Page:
Category Archives: Economy

American Trajectory to Tragedy


Now the question is was it inevitable and is it salvageable. I would argue yes, if the culture can embrace reality and sideline the idealists. The American Fiction in support of male hegemony cannot survive. Males need to be contained, to be house bound.

The Destructionists

That’s the title of a recently published book by Dana Milbank about the Republican agenda over the last quarter century. Duh! I’ve been referring to destruction as an ideological agenda for eighteen years on this blog. So, Mr. Milbank would seem to be a bit slow. Indeed, I’d argue that the destructive national agenda came into its own with the First Gulf War and the “liberation” of household assets for “the market.” If women were not going to be returned to the household to provide unpaid labor and work for wages like the men who initiated the industrial era, then households might as well be converted into status symbols. Now we have a housing and homeless crisis because few are left to manage households.
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World Bank report on informal economies

Apparently, “underground” and “shadow” economy are now being replaced by “informal.” This is appropriate the basic objection by evaluators is that the failure to fill our bureaucratic forms prevents them from knowing what is going on. One would think that after two centuries of market development there would be greater buy-in if people’s life experiences had been improved. The World Bank has sponsored a study which is available for download.
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Illicit, illegal and unlawful all refer to actions which re undesired because they do not conform to some law. They do not describe injurious or criminal behavior. Rather, they violate ab assumption (for which there is no legal basis) that all enterprise is properly consistent with some governmental regulation. In fact, at least under the U.S. Constitution, agents of government have no lief to hinder or assist unless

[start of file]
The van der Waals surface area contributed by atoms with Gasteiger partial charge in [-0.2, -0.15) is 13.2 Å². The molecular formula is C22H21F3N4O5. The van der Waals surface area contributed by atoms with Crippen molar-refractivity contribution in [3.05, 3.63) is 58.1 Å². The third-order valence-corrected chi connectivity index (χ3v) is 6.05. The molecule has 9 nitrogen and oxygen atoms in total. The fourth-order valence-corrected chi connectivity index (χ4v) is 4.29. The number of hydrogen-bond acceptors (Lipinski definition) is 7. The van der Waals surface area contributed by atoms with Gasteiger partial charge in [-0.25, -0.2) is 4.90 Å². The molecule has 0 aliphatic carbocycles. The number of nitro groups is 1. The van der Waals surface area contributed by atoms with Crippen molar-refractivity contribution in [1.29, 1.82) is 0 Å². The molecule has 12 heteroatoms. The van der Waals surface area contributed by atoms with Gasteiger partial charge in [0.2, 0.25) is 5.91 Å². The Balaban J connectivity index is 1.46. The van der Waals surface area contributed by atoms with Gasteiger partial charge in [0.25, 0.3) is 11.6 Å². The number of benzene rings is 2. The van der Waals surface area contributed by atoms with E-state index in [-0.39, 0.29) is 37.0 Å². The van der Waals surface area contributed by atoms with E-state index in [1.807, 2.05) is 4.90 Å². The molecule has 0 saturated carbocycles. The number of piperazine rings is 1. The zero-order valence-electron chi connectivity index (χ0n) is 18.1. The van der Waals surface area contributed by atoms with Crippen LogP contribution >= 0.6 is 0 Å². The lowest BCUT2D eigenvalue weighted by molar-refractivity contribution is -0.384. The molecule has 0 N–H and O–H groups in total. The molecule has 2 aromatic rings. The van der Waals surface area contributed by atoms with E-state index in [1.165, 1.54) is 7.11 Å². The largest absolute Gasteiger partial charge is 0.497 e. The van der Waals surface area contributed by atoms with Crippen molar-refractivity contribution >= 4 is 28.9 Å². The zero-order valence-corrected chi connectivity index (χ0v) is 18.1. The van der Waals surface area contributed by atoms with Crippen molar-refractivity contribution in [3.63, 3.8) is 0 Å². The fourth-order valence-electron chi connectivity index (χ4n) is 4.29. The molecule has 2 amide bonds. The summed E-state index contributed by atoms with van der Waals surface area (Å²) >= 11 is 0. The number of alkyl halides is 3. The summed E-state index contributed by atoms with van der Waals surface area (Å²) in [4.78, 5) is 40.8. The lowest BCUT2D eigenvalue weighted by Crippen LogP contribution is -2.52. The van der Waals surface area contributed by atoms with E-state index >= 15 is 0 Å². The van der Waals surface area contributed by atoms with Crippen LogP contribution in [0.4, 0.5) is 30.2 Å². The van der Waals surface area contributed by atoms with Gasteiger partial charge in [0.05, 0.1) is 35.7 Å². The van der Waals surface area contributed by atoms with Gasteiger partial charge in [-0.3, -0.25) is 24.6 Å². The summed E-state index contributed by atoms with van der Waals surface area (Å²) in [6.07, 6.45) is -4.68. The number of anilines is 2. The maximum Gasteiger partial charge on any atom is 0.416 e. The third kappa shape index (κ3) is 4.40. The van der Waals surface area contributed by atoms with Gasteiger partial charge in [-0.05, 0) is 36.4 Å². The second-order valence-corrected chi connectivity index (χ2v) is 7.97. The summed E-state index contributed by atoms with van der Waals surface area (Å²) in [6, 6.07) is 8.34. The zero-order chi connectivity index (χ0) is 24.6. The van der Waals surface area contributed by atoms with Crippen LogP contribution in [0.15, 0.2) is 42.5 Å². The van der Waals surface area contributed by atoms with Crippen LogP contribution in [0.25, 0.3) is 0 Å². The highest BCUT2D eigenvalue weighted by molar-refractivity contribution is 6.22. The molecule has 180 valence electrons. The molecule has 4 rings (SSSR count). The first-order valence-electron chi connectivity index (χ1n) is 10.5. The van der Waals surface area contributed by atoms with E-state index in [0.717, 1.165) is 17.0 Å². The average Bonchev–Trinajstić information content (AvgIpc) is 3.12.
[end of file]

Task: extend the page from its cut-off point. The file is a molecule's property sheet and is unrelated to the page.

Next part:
asked. Which is why they have invented a complex network of bribes to induce compliance with state directives.

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Economists are surprised

The thing about economic analysis is that it ignores time and, therefore, misses cumulative effects. It cannot anticipate tipping points. Those who had been following the growth of the underground economy and appreciated that this sector helped the U.S. avoid the 2008 crash turning into a depression, are not surprised that the pandemic increased the informal growth. Yes, the homeless are a big and growing problem because they are evidence that it is possible to survive without holding down a job. There are multiple causes and cascading effects.